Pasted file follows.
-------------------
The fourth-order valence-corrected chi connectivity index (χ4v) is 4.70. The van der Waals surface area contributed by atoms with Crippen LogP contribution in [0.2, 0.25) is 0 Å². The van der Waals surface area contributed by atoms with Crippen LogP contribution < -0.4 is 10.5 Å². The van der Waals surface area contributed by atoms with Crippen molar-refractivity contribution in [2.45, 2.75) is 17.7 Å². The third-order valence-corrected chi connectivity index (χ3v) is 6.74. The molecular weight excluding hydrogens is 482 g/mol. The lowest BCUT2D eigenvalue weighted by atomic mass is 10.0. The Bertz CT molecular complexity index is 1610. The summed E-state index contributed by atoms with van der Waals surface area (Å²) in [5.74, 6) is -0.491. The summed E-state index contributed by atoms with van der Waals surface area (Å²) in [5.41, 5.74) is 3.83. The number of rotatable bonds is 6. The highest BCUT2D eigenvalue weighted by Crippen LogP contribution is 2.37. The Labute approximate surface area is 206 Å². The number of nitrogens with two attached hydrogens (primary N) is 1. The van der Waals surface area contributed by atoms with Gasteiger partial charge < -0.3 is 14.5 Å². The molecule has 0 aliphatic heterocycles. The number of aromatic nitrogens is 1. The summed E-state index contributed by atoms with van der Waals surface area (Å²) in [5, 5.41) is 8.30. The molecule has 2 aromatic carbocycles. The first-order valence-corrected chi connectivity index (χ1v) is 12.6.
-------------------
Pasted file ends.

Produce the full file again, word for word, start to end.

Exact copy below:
The fourth-order valence-corrected chi connectivity index (χ4v) is 4.70. The van der Waals surface area contributed by atoms with Crippen LogP contribution in [0.2, 0.25) is 0 Å². The van der Waals surface area contributed by atoms with Crippen LogP contribution < -0.4 is 10.5 Å². The van der Waals surface area contributed by atoms with Crippen molar-refractivity contribution in [2.45, 2.75) is 17.7 Å². The third-order valence-corrected chi connectivity index (χ3v) is 6.74. The molecular weight excluding hydrogens is 482 g/mol. The lowest BCUT2D eigenvalue weighted by atomic mass is 10.0. The Bertz CT molecular complexity index is 1610. The summed E-state index contributed by atoms with van der Waals surface area (Å²) in [5.74, 6) is -0.491. The summed E-state index contributed by atoms with van der Waals surface area (Å²) in [5.41, 5.74) is 3.83. The number of rotatable bonds is 6. The highest BCUT2D eigenvalue weighted by Crippen LogP contribution is 2.37. The Labute approximate surface area is 206 Å². The number of nitrogens with two attached hydrogens (primary N) is 1. The van der Waals surface area contributed by atoms with Gasteiger partial charge < -0.3 is 14.5 Å². The molecule has 0 aliphatic heterocycles. The number of aromatic nitrogens is 1. The summed E-state index contributed by atoms with van der Waals surface area (Å²) in [5, 5.41) is 8.30. The molecule has 2 aromatic carbocycles. The first-order valence-corrected chi connectivity index (χ1v) is 12.6.